85th AMS Annual Meeting

Thursday, 13 January 2005: 8:30 AM
Theories for eddy fluxes in the two-layer quasi-geostrophic model
Isaac M. Held, NOAA/GFDL, Princeton, NJ
One of the classic theoretical models with which we have developed our intuition about eddy fluxes in the midlatitude troposphere is the two layer quasi-geostrophic model on a beta-plane. Ed Lorenz's classic works, building on the insights of Norman Phillips, clarified the energetics of this system and helped solidify its place as a building block of our understanding of the general circulation.In this talk I argue that our understanding of the eddy fluxes in this model remains very incomplete, and that progress in this area is central to improving our theories of the general circulation. I consider the special case of a statistically steady flow forced by thermal relaxation that creates a baroclinically unstable jet, and in which kinetic energy is dissipated by linear surface friction. I think of this model as the E. Coli of climate models.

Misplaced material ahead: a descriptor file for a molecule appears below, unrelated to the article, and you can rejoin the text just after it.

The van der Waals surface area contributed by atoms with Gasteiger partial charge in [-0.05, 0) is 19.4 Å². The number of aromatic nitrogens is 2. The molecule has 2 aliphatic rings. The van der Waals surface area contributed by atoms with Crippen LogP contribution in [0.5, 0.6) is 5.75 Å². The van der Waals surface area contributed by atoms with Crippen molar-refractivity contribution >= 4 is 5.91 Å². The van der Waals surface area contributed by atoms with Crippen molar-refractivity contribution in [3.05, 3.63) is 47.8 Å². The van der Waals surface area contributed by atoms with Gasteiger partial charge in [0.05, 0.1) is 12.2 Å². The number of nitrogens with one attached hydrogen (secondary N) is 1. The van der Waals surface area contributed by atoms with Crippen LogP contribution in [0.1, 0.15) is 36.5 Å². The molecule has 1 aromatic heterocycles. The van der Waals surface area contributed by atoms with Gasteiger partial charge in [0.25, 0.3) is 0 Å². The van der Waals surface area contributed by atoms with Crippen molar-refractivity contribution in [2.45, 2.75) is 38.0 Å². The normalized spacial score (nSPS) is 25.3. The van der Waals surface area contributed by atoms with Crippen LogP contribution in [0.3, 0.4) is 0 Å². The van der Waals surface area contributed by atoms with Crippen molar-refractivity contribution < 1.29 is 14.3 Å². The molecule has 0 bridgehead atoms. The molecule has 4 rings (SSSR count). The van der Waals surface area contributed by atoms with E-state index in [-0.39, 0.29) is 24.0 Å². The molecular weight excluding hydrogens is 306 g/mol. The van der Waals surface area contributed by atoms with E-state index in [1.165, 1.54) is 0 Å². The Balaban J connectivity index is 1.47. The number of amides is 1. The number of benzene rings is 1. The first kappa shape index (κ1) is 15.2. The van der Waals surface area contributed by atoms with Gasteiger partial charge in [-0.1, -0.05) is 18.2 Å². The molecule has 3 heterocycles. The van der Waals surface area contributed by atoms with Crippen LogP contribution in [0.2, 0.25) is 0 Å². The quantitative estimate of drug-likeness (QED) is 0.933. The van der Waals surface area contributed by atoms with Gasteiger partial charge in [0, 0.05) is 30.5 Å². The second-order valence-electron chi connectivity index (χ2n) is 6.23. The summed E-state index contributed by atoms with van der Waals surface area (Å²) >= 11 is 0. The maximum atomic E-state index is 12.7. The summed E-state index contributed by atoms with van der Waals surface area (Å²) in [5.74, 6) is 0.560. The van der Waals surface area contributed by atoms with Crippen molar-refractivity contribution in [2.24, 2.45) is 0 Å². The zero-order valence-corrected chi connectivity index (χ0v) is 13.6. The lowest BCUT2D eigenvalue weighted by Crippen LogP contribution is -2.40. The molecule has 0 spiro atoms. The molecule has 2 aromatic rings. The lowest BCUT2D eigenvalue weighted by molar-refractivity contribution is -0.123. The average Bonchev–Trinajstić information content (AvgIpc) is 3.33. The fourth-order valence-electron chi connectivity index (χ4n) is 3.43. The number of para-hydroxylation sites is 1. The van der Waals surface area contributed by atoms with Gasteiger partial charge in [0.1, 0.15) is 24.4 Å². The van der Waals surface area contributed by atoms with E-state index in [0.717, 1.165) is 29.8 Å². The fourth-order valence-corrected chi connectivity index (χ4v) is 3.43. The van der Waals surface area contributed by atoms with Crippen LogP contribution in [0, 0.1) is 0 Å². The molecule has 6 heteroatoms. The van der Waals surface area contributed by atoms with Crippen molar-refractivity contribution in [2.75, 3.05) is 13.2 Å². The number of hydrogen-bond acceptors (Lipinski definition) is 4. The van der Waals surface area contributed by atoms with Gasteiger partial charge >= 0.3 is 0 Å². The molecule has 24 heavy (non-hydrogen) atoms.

I summarize a series of works in which, together with a number of colleagues, I have tried to understand how the eddy fluxes of heat and potential vorticity are constrained in this statistically steady state. Central to this work is the relationship between inhomogeneous jet-like flows of atmospheric interest and homogeneous geostrophic turbulence, and the related question of whether theories for the eddy fluxes are fundamentally local or global. I argue that the homogeneous turbulence limit is very relevant to this problem. In the homogeneous limit, eddy length scales are typically determined by the Rhine's scale, rather than the radius of deformation, and this provides a central ingredient in a scaling theory for the eddy fluxes that closely mimics the results of numerical simulations.

The two-layer model is easily criticized for distorting linear baroclinic instability, as compared to that in models with continuous stratification, in particular by artificially creating a critical shear for instability that is proportional to the depth of the lower layer. An argument will be presented that the two-layer model may be a better model of strongly nonlinear statistically steady flows than of linear instability.

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